Spirea raises £2.4M to develop antibody drug conjugates in cancer

cancer cells

Funding of £2.4 million ($2.9 million) has been secured by UK-based company, Spirea Limited, to advance a new generation of antibody drug conjugate (ADC) therapeutics. 

The company will use the funds to initiate its pipeline of ADCs in the treatment of solid tumors where they say there is a high unmet need.

Targeted therapies, especially monoclonal antibodies – lab made proteins that are able to bind to certain targets in the body, like antigens on the surface of cancer cells – have reached an increasing importance in oncology. 

An ADC has the potential to selectively destroy cancer cells and is the result of attempts to make more selective, safer versions of traditional chemotherapy. They consist of toxic drugs attached by a so-called ‘linker’ molecule to an antibody that can guide them to tumor cells. 

This drug class has been researched for decades, but has only come into its own in the last few years.

Improving cancer treatments

Myriam Ouberai, chief executive officer at Spirea, said: “We welcome our new investors and thank our existing investors for their continuing confidence in Spirea. With our novel approach to building ADC therapeutics, we aim to radically improve the treatment options for patients with hard-to-treat cancers.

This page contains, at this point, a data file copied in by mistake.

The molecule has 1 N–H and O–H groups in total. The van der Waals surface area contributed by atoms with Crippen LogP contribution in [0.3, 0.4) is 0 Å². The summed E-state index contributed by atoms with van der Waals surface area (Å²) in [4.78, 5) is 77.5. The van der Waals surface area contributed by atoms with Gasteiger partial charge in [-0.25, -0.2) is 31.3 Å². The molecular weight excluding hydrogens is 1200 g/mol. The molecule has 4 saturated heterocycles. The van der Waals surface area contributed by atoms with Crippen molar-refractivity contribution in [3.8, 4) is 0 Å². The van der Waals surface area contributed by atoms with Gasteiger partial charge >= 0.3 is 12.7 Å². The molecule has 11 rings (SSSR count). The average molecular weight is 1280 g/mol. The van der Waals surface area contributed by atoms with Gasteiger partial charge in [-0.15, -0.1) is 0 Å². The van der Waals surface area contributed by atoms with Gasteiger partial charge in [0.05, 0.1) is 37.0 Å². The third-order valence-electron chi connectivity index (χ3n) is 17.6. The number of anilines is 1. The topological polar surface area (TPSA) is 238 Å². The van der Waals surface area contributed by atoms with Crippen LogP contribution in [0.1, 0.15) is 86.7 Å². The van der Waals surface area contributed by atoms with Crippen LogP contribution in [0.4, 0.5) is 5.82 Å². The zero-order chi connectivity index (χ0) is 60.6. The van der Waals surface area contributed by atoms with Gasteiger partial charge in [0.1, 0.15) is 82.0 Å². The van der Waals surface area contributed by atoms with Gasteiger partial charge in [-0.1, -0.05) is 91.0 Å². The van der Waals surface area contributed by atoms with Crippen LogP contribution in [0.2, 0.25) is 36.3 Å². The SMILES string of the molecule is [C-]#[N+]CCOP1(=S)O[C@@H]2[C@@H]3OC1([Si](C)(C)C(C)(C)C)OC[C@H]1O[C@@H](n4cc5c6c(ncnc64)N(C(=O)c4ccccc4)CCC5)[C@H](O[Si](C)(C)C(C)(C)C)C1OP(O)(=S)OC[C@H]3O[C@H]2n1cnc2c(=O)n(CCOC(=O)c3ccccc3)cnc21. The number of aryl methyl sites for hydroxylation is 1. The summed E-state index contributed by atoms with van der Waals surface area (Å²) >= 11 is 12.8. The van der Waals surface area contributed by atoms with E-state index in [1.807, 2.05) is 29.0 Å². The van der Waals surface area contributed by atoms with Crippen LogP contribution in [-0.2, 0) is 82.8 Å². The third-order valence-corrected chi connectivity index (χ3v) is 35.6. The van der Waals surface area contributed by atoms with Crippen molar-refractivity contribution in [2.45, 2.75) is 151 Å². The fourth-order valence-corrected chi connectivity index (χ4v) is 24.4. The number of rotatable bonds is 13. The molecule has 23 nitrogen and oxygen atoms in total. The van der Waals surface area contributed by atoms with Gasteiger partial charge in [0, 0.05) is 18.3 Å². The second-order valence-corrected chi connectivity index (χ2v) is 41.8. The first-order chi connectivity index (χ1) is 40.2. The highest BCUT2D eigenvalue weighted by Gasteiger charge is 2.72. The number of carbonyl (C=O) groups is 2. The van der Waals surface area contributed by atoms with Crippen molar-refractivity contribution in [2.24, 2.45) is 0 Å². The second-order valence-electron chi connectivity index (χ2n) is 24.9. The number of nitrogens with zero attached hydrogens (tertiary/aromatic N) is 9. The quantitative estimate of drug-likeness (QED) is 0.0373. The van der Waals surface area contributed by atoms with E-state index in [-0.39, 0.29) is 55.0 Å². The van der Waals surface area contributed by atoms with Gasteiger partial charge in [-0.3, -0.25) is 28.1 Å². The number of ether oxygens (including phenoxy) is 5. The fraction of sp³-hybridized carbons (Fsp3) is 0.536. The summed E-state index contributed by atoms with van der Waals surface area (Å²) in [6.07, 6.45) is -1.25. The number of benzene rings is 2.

“Having shown the flexibility and strength of our technology, we look forward to the next exciting stage in the development of Spirea’s ADC pipeline and to building significant strategic partnerships.”

The company said although the ADC concept has been exemplified with approved products, many ADC programs have failed to progress through clinical development because of dose-limiting toxicities, restricted efficacy, and limitations in the range of treatable cancers.  

Investor, Jonathan Milner, founder of Abcam and CEO of Meltwind Advisory said Spirea has overcome many of the hurdles commonly associated with ADC therapeutics. 

He said: “By developing a highly customisable platform where drug payloads and targets can be altered as needed, the company is revealing the true potential of ADCs as a cancer cell specific, highly effective therapeutic option for a wide range of cancers.”

Better efficacy and safety

Spirea’s technology allows more cytotoxic drug to be attached to the targeting antibody (a higher drug-to-antibody ratio), which means more drug is delivered to the cancer cell. 

This allows for the development of stable and tailored ADCs incorporating a variety of drug payloads at varying levels of potency and different modes-of-action. This, the company said, will result in cancer therapeutics with significantly better efficacy and safety profiles.

Spirea, a spin-out from the University of Cambridge, has previously received investment from IP Group, Cambridge Enterprise, Start Codon, Jonathan Milner, o2h Ventures and Syndicate Room.

There is a lot of work going into ADCs around the world though there are still some challenges to solve. ADCs can release their payload too early, or the drug can hit healthy tissue close to tumors. 

Just last month, German firm Tubilis raised €60 million ($62.4 million) for a Series B round to advance ADCs to clinical trials. 

Cover image: Shutterstock

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